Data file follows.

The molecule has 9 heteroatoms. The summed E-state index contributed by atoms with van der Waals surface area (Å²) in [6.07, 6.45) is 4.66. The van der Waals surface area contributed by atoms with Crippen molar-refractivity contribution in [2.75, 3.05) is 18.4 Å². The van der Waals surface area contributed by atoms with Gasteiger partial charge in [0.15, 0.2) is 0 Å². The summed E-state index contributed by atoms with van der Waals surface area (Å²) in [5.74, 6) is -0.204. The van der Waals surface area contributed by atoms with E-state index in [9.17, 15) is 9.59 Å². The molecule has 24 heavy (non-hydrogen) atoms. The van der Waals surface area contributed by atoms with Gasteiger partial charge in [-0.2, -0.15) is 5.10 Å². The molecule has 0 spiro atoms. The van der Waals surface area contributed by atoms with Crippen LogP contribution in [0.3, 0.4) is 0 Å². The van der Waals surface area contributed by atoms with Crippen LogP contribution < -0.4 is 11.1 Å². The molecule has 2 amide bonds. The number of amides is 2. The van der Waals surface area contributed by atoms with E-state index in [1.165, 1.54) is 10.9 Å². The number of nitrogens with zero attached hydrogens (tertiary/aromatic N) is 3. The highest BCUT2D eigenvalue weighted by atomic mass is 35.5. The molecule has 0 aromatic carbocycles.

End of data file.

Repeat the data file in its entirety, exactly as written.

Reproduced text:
The molecule has 9 heteroatoms. The summed E-state index contributed by atoms with van der Waals surface area (Å²) in [6.07, 6.45) is 4.66. The van der Waals surface area contributed by atoms with Crippen molar-refractivity contribution in [2.75, 3.05) is 18.4 Å². The van der Waals surface area contributed by atoms with Gasteiger partial charge in [0.15, 0.2) is 0 Å². The summed E-state index contributed by atoms with van der Waals surface area (Å²) in [5.74, 6) is -0.204. The van der Waals surface area contributed by atoms with E-state index in [9.17, 15) is 9.59 Å². The molecule has 24 heavy (non-hydrogen) atoms. The van der Waals surface area contributed by atoms with Gasteiger partial charge in [-0.2, -0.15) is 5.10 Å². The molecule has 0 spiro atoms. The van der Waals surface area contributed by atoms with Crippen LogP contribution in [0.3, 0.4) is 0 Å². The van der Waals surface area contributed by atoms with Crippen LogP contribution < -0.4 is 11.1 Å². The molecule has 2 amide bonds. The number of amides is 2. The van der Waals surface area contributed by atoms with E-state index in [1.165, 1.54) is 10.9 Å². The number of nitrogens with zero attached hydrogens (tertiary/aromatic N) is 3. The highest BCUT2D eigenvalue weighted by atomic mass is 35.5. The molecule has 0 aromatic carbocycles.